Friends activate Alicia Eggert's You Are Magic inflatable sculpture at the Arlington County Fair.

Friends activate Alicia Eggert's "You Are Magic" inflatable sculpture at the Arlington County Fair.

The Arlington Art Truck

The Arlington Art Truck, funded partly by a grant from the National Endowment for the Arts, is a mobile platform for fostering artistically-enhanced civic engagement and increasing access to the arts by delivering cultural experiences to where Arlingtonians live, work and play and gives them a chance to engage with County and nonprofit initiatives in Arlington, VA, in a unique, fun way!

During the Art Truck season from April - November, artists-in-residence packed the van with projects ranging from interactive sculptures, installations, performances and more. Each project was paired with a County or community partner so visitors could create or activate artworks as well as learn more about County and community resources. This resulted in 31 public activations with over 6,000 Arlington residents, workers, and visitors participating.

How did this project exemplify “arts and” partnership? The success of the Arlington Art Truck is two-fold: to increased art access and connect County agencies to a diverse population to dismantle the barrier of entry between the two, helping create a more equitable society while deepening and strengthening community and County bonds. 81.4% of participants in an exit survey said they would have not had access to a similar art experience, showing delivering art activities directly to communities is a new effective model.

The Arlington Art Truck presented a new challenge of not only presenting art apart from traditional models but also showing other County departments that art can be a tool to engage constituents and inform their own decision-making. 85% of Arlington Art Truck survey respondents only interacted with County employees 0-3 times a month and 45% of the respondents noted they would not have known about County services and community programs without visiting the Arlington Art Truck that day. Due to these results, the County will be using the Arlington Art Truck this season as a way to introduce its soon to be announced Zero Waste Initiative. Artists in residence will be asked to create work that has participants think about waste, recycling, and the environment in new ways.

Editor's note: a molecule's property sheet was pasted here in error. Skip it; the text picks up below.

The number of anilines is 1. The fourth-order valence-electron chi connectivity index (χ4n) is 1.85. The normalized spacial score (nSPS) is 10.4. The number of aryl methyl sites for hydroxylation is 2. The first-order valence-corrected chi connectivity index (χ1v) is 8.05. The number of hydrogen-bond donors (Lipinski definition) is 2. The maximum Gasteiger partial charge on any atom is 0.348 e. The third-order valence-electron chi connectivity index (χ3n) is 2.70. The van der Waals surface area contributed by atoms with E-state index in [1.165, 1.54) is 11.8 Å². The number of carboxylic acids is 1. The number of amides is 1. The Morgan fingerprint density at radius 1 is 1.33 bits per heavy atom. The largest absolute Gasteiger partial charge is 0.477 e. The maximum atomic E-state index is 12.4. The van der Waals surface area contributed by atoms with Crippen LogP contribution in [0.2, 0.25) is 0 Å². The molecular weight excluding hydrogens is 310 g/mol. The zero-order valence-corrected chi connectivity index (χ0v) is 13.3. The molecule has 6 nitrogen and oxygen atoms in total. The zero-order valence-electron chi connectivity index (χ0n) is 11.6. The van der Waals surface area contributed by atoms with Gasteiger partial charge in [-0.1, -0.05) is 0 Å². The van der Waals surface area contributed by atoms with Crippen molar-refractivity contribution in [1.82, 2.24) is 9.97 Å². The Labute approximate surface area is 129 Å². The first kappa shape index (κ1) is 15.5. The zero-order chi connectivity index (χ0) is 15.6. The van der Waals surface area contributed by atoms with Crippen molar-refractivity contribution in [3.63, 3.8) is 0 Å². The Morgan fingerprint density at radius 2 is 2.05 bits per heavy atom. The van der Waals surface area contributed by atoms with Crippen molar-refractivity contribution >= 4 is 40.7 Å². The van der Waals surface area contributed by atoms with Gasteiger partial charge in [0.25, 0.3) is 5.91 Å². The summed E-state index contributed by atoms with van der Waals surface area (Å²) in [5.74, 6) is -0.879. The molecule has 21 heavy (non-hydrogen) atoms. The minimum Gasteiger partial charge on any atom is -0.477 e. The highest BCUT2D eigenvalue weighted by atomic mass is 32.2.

Project partners:

  • Michelle Isabelle-Stark, Director, Cultural Affairs, Arlington Cultural Affairs
  • Cynthia Connolly, Special Projects Curator, Arlington Cultural Affairs
  • Emily Franciso, Artist
  • Alex Braden, Artist
  • Kate Samworth, Artist
  • Marc Pekala, Artist
  • Alicia Eggert, Artist

How did the partners collaborate? Cynthia Connolly is the visionary and curator for the Arlington Art Truck. The other artists listed were all part of the first season and helped make the Arlington Art Truck a great success.

The baker is Cornell Alston, a theater artist who created this piece 'JACK&'' with community member Kaneza Schaal. It explores questions of 'entry' and 're-entry' into society. Cornell Alston discovered theater in federal prison, where he was incarcerated for 30+ years. 'Focusing not on the time one has served, but the measure of one's dreaming that is given to the state.'' This exemplifies one of the kinds of work the Festival spotlights: works born in the community that are polished for launching into greater success. Photo taken by community member Festival documenter Salena McKenzie.

This scene from the original play 'Good Person of South Fayetteville,' created and produced by Artist's Laboratory Theatre, Fayetteville, Arkansas, featured actor Kerry Crawford shown performing on an Ozark Regional Transit bus. The play was developed as part of the Southside Civic Lab project. Photo Credit: MGB Photo

Price Hill Creative Community Festival

The Price Hill Creative Community Festival (PHCCF) is a free, annual neighborhood festival hosted by MYCincinnati, Price Hill’s El Sistema-inspired youth orchestra program. The mission of PHCCF is to use collaborative performing arts as a tool to build a more creative and inclusive community. This mission is exemplified in the festival’s acclaimed Artist-in-Residence program, which connects renowned performing artists with the young musicians of MYCincinnati to co-create brand new collaborative work. These performance projects -- which are intergenerational, experimental, and diverse beyond any measure -- are featured at PHCCF alongside 60+ performances from Cincinnati’s broader creative community.

How did this project exemplify “arts and” partnership? PHCCF leverages MYCincinnati’s strong connections with neighborhood youth and residents, creating an expanded space within which professional artists, residents, and community organizations can be in the right relationship to one another in service of equity. Price Hill is Cincinnati’s most racially, ethnically, and economically diverse neighborhood, and MYCincinnati has worked for nearly a decade to create conditions within which a culture of inclusion, support, and solidarity can grow. MYCincinnati currently engages 120 youth daily, and PHCCF amplifies MYCincinnati’s impact by engaging hundreds of artists and thousands of residents in the summer.